By Sean Cavanagh, Senior Editor
Federal officials have recently unveiled two new grant programs to support the design of “pay for success” models that would allow investors to pour money into preschool and career-and-technical education, and secure financial returns if there are positive results.
The U.S. Department of Education, in a public notice released this month, said a $2.8 million grant program will provide awards of between $200,000 and $400,000 to individual state or local applicants to study the feasibility of pay for success strategies in preschool services.
A similar notice was floated earlier this summer by the department to study the feasibility of pay for success in career-oriented education programs. Those grants, funded at a total of $2 million, could focus on supporting career academies and early-college high schools, among other efforts.
In addition, Department of Education officials tell EdWeek Market Brief that the agency’s office of English-language acquisition is staging its own research project to gauge how pay for success could be used for the populations it serves. The department says it will hire an outside contractor to take on that research.
The department’s preschool grant program hews to the basic model for pay for success programs.
It offers applicants money to propose initial designs for allowing private investors to put money into preschool programs, in the hope of reducing the number of special education students placed in elementary school–among other positive academic and social outcomes–thus potentially cutting costs to taxpayers.
Pay for success has been tested in a variety of areas of government in the United States and Britain, including efforts toreduce prison recidivism. A number of state and local communities have applied the strategy to education. The best known has played out in Utah, where a partnership involving Goldman Sachs, a school district, and a number of community charities has sought to reduce special education enrollments through preschool expansion.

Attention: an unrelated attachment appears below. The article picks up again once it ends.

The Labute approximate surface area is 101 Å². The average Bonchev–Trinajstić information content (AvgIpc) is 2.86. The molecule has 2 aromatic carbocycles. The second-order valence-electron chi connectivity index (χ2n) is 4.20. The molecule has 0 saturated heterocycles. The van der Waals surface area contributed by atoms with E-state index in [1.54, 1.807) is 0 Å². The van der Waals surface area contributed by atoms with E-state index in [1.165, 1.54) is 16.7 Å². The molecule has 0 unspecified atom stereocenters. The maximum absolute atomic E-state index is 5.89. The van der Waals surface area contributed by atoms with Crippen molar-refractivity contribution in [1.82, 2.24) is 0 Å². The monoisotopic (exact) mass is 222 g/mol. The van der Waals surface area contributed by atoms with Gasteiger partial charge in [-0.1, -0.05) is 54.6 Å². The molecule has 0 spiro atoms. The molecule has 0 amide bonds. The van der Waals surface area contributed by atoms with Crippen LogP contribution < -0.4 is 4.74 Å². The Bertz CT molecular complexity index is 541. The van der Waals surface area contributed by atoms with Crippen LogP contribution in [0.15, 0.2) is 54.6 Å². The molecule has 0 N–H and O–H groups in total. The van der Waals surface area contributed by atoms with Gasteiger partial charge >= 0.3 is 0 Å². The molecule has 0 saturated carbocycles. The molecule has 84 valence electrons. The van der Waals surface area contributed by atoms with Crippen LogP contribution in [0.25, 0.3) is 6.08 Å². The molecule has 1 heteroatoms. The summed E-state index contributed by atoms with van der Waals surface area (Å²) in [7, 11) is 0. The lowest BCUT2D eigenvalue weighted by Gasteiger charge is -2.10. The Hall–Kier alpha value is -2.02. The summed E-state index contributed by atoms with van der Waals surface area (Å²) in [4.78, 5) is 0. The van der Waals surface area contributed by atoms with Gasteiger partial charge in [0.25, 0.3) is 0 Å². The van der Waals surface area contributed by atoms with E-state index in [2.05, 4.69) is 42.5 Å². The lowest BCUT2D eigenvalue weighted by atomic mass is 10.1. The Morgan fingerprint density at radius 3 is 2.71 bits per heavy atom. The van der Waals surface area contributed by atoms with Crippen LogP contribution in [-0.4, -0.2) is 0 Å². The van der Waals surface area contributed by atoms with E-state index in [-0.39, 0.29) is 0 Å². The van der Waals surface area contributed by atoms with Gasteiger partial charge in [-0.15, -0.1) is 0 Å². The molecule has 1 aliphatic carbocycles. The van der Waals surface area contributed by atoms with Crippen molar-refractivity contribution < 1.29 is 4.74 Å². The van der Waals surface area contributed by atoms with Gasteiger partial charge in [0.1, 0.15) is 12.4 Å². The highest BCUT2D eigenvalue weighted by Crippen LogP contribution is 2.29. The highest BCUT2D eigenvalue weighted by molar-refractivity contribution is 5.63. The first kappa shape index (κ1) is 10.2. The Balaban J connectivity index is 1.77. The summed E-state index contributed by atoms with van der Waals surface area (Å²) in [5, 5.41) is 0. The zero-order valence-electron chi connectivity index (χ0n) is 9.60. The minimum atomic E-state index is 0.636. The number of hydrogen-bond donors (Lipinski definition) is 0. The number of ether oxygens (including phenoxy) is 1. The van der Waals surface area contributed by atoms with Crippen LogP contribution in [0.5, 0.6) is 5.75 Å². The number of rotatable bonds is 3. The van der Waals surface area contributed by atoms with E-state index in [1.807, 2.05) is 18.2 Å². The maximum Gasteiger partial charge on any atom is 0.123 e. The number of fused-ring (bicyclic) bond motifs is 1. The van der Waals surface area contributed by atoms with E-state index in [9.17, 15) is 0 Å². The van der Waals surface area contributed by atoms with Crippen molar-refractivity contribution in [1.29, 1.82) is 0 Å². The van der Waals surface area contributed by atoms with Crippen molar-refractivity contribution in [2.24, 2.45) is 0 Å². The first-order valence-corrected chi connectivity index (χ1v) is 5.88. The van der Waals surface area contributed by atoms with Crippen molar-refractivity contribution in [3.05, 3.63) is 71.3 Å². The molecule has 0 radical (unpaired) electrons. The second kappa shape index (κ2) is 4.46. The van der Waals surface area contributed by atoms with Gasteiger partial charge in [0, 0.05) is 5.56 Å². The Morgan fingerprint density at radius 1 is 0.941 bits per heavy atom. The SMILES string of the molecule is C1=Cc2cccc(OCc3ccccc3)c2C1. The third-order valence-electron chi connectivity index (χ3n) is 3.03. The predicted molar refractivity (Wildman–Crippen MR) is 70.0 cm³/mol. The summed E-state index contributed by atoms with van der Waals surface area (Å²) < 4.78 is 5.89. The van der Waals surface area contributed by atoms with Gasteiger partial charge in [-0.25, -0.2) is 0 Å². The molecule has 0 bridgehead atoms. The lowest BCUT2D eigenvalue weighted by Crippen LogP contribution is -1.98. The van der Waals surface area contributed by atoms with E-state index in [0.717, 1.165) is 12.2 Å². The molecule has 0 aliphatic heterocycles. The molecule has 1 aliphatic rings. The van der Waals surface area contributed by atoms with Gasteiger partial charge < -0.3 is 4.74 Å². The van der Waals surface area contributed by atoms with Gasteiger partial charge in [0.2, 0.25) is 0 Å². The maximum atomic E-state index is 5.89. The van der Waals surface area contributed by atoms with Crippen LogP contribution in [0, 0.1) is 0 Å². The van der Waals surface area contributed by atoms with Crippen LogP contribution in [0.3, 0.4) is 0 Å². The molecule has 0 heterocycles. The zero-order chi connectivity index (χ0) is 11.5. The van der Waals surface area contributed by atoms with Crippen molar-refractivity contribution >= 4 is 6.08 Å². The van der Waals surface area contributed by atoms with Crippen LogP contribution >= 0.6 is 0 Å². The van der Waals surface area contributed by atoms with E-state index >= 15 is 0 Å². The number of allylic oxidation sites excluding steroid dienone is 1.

The investment model is viewed skeptically by some in the education community, including special education advocates. Some have questioned the metrics used to gauge success in reducing public costs, while others worry that pay for success can create skewed incentives to keep students out of special education who might need those services.
Setting Up Guardrails
Department officials, who developed the feasibility pilot in consultation with the Department of Health and Human Services, seemed well aware of those fears in laying out rules for the new grant programs.
For instance, the agency said the preschool grants will only support proposals that meet “rigorous safeguards” for protecting the needs of special needs students, including making sure they receive required services under the federal Individuals With Disabilities Education Act.
Possible safeguards to protect students, the department said, could include not only rigorous evaluations of the programs, but an analysis of longer-term effects of preschool interventions, such as the impact on students’ third-grade reading achievement.
The Every Student Succeeds Act, a massive federal law signed by President Obama in December, has language that allows pay for success programs. The law doesn’t spell out what specific areas of education would be eligible for those investments. But it includes pro-pay-for-success wording in a section of Title I supporting prevention/intervention programs for youths; and in the Title IV block grant section focused on student safety and health.
The Obama administration seems keen on exploring the concept’s possibilities. As EdWeek Market Brief reported recently, top Department of Education officials in June held a meeting in which they discussed options for using pay for success in areas such as preschool, career-and-technical education, English-language learning, and helping at-risk youth.
In announcing the preschool grant program, the department also said it will consider applicants who have other positive outcomes in mind besides reductions in special-education services. Those outcomes could include increases in readiness for kindergarten; reading and math gains; improved social and emotional skills (which has received increased attention under ESSA); reductions in grade retention and disciplinary actions; and improved graduation rates.
While the deadline for applying for the career-and-technical education pay for success program passed earlier this month, applicants for the preschool program still have time to put forward ideas. They must give a notice of intent to apply for the preschool grants by September 12, and applications are due on Oct. 6.